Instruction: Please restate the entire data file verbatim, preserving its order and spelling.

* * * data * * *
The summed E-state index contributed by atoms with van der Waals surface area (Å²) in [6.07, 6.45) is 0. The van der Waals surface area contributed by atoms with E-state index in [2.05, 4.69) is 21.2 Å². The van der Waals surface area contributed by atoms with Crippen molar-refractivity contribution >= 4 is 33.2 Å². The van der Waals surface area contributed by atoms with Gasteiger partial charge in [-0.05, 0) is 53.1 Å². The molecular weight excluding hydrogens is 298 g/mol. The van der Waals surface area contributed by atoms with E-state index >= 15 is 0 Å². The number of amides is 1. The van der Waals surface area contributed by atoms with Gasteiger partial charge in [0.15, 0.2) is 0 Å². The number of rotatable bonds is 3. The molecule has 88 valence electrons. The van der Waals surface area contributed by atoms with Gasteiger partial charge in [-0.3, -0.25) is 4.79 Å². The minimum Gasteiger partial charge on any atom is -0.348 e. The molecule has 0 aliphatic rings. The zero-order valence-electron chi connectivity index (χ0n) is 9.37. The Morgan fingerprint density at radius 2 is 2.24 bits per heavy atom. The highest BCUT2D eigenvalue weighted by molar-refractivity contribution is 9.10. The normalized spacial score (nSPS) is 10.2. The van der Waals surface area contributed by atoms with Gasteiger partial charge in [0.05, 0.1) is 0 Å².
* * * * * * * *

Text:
The summed E-state index contributed by atoms with van der Waals surface area (Å²) in [6.07, 6.45) is 0. The van der Waals surface area contributed by atoms with E-state index in [2.05, 4.69) is 21.2 Å². The van der Waals surface area contributed by atoms with Crippen molar-refractivity contribution >= 4 is 33.2 Å². The van der Waals surface area contributed by atoms with Gasteiger partial charge in [-0.05, 0) is 53.1 Å². The molecular weight excluding hydrogens is 298 g/mol. The van der Waals surface area contributed by atoms with E-state index >= 15 is 0 Å². The number of amides is 1. The van der Waals surface area contributed by atoms with Gasteiger partial charge in [0.15, 0.2) is 0 Å². The number of rotatable bonds is 3. The molecule has 88 valence electrons. The van der Waals surface area contributed by atoms with Gasteiger partial charge in [-0.3, -0.25) is 4.79 Å². The minimum Gasteiger partial charge on any atom is -0.348 e. The molecule has 0 aliphatic rings. The zero-order valence-electron chi connectivity index (χ0n) is 9.37. The Morgan fingerprint density at radius 2 is 2.24 bits per heavy atom. The highest BCUT2D eigenvalue weighted by molar-refractivity contribution is 9.10. The normalized spacial score (nSPS) is 10.2. The van der Waals surface area contributed by atoms with Gasteiger partial charge in [0.05, 0.1) is 0 Å².